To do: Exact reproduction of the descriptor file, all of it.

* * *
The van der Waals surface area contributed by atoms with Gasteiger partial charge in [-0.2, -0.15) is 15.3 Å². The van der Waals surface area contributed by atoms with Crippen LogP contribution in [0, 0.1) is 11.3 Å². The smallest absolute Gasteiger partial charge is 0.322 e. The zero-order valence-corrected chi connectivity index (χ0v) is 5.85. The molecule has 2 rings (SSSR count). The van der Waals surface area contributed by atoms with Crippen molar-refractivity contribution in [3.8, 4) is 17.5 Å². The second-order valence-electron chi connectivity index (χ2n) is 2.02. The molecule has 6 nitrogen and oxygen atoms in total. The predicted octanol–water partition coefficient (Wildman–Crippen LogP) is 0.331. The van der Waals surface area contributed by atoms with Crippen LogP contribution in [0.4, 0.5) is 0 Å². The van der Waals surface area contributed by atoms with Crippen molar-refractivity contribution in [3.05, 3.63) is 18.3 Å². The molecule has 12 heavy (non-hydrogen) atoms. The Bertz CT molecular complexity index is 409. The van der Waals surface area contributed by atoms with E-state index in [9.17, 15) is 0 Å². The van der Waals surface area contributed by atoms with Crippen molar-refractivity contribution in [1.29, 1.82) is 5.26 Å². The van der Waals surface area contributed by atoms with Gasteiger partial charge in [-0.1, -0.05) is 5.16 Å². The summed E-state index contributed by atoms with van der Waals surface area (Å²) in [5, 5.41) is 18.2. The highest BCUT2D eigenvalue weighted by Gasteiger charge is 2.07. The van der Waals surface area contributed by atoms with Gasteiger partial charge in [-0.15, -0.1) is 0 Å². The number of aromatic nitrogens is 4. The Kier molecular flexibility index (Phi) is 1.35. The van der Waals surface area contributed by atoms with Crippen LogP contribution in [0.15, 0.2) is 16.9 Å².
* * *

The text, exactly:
The van der Waals surface area contributed by atoms with Gasteiger partial charge in [-0.2, -0.15) is 15.3 Å². The van der Waals surface area contributed by atoms with Crippen LogP contribution in [0, 0.1) is 11.3 Å². The smallest absolute Gasteiger partial charge is 0.322 e. The zero-order valence-corrected chi connectivity index (χ0v) is 5.85. The molecule has 2 rings (SSSR count). The van der Waals surface area contributed by atoms with Crippen molar-refractivity contribution in [3.8, 4) is 17.5 Å². The second-order valence-electron chi connectivity index (χ2n) is 2.02. The molecule has 6 nitrogen and oxygen atoms in total. The predicted octanol–water partition coefficient (Wildman–Crippen LogP) is 0.331. The van der Waals surface area contributed by atoms with Crippen LogP contribution in [0.4, 0.5) is 0 Å². The van der Waals surface area contributed by atoms with Crippen molar-refractivity contribution in [3.05, 3.63) is 18.3 Å². The molecule has 12 heavy (non-hydrogen) atoms. The Bertz CT molecular complexity index is 409. The van der Waals surface area contributed by atoms with E-state index in [9.17, 15) is 0 Å². The van der Waals surface area contributed by atoms with Crippen molar-refractivity contribution in [1.29, 1.82) is 5.26 Å². The van der Waals surface area contributed by atoms with Gasteiger partial charge in [-0.1, -0.05) is 5.16 Å². The summed E-state index contributed by atoms with van der Waals surface area (Å²) in [5, 5.41) is 18.2. The highest BCUT2D eigenvalue weighted by Gasteiger charge is 2.07. The van der Waals surface area contributed by atoms with Gasteiger partial charge in [-0.15, -0.1) is 0 Å². The number of aromatic nitrogens is 4. The Kier molecular flexibility index (Phi) is 1.35. The van der Waals surface area contributed by atoms with Crippen LogP contribution in [0.15, 0.2) is 16.9 Å².